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WTO:  World Economy Improving, But Slowly


The World Trade Organization says the world economy is improving, but only very slowly, by about one percent a year.

The World Trade Organization says trade activity increased in the first half of the year especially in the United States and among high-tech producing countries in Asia, like China and Korea. But imports into the United States and the European Union were down by six percent compared to last year. Both China and Russia, however, managed to increase their imports by 10 and seven percent respectively.

Michael Finger, director of the organization's economic research division, says there is some good news for developing countries. Many of them, he says, have increased their share of world trade over the past ten years. But Mr. Finger adds that only a few developing countries, including China, Korea and Mexico, are major trading partners with the industrialized and developing world. He says China's economy is doing especially well.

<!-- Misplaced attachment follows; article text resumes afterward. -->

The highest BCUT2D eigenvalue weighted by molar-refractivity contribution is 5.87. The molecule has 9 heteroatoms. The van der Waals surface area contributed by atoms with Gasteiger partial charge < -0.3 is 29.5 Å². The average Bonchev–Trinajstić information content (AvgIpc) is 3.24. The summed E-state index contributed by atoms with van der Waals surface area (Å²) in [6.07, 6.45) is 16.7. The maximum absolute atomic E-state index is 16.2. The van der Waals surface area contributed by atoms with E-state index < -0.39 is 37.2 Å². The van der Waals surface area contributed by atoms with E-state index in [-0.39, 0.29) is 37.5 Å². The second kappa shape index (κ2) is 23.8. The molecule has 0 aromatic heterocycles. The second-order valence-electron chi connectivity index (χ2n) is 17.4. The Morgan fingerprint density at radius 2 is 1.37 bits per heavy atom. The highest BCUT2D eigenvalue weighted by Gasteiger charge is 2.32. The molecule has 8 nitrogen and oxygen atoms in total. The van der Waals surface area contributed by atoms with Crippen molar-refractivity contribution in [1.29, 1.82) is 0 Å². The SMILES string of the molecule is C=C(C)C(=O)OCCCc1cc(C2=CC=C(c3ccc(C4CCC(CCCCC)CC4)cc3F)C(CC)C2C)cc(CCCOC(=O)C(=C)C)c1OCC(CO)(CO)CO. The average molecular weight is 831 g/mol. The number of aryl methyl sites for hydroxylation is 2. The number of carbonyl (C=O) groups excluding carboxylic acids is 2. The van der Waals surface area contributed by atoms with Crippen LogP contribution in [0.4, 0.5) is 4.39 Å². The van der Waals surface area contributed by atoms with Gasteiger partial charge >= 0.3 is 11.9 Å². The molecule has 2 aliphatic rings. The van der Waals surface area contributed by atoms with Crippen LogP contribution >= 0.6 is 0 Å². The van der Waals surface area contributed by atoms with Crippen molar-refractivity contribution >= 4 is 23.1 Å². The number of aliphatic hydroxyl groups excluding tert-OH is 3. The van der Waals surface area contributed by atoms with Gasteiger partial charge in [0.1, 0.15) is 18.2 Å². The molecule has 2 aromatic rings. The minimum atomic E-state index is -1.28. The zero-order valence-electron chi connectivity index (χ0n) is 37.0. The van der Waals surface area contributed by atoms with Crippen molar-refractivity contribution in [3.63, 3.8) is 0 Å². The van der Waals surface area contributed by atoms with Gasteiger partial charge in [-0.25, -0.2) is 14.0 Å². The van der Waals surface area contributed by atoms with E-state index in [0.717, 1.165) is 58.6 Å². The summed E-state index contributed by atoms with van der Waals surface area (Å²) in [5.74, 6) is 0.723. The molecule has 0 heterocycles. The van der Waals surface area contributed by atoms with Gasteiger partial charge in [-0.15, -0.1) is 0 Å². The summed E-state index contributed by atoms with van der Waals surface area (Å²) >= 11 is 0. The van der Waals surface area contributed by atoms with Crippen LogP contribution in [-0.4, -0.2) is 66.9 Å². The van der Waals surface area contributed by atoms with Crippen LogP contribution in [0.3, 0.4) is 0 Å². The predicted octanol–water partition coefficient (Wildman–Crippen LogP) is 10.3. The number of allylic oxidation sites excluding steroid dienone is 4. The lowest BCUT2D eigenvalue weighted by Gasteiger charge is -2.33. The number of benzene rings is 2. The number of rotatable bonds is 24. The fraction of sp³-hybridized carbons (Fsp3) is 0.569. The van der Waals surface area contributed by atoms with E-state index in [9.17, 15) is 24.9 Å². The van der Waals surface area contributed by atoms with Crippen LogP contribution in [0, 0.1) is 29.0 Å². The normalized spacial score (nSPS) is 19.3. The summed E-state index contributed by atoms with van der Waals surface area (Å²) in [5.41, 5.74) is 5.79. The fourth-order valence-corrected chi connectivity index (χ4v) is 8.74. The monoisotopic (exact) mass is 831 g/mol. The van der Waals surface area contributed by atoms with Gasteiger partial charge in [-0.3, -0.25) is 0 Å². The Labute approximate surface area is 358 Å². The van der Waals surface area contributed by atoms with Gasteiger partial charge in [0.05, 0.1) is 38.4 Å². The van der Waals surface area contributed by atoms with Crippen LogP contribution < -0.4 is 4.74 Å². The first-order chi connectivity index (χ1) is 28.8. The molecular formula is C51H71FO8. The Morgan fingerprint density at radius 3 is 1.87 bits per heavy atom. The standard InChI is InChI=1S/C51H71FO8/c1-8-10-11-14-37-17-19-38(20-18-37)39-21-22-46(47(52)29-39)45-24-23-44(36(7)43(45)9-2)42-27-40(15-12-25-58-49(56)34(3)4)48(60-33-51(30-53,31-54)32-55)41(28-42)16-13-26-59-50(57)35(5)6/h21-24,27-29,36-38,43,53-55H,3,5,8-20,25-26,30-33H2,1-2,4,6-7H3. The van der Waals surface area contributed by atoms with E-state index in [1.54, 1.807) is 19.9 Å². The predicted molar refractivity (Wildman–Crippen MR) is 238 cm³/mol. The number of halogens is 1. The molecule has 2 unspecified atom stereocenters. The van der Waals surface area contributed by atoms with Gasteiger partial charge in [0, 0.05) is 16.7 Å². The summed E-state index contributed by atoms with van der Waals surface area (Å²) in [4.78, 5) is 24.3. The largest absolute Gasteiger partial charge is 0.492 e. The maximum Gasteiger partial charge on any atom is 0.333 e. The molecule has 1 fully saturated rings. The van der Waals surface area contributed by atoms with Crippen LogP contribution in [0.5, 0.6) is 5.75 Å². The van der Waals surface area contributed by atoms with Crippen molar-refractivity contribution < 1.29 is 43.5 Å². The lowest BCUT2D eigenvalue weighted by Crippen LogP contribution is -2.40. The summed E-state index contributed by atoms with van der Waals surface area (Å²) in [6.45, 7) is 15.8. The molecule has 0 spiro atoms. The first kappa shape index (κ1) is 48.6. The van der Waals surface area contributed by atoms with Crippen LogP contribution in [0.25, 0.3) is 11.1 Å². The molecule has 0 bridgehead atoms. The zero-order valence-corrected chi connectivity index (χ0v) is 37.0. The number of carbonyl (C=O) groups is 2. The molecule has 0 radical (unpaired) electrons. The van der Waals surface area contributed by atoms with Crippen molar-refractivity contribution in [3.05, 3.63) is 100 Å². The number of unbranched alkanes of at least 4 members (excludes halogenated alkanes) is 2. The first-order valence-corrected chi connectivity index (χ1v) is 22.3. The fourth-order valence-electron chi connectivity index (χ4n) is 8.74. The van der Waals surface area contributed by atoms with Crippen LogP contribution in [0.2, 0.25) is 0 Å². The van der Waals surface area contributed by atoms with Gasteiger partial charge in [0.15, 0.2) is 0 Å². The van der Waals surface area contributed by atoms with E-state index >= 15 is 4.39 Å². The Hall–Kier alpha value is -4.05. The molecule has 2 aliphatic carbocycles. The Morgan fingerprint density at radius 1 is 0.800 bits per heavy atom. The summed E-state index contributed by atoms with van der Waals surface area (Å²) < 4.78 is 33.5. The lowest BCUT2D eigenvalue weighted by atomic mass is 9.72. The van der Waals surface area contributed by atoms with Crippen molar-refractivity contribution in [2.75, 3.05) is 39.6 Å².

"The strongest positive driving force in South-South trade is the growth at the moment of China's imports. China is now an important market for many developing countries," he said.

But Mr. Finger says many economies in other parts of the world have yet to show any signs of rebounding. He says that the economic crisis in Argentina has been felt in neighboring countries and contributed to stagnation of output in South and Latin America.

While the World Trade Organization predicts there will be a stronger growth in demand in North America in the second half of the year, it says the economies in Western Europe and Japan will continue to lag behind.

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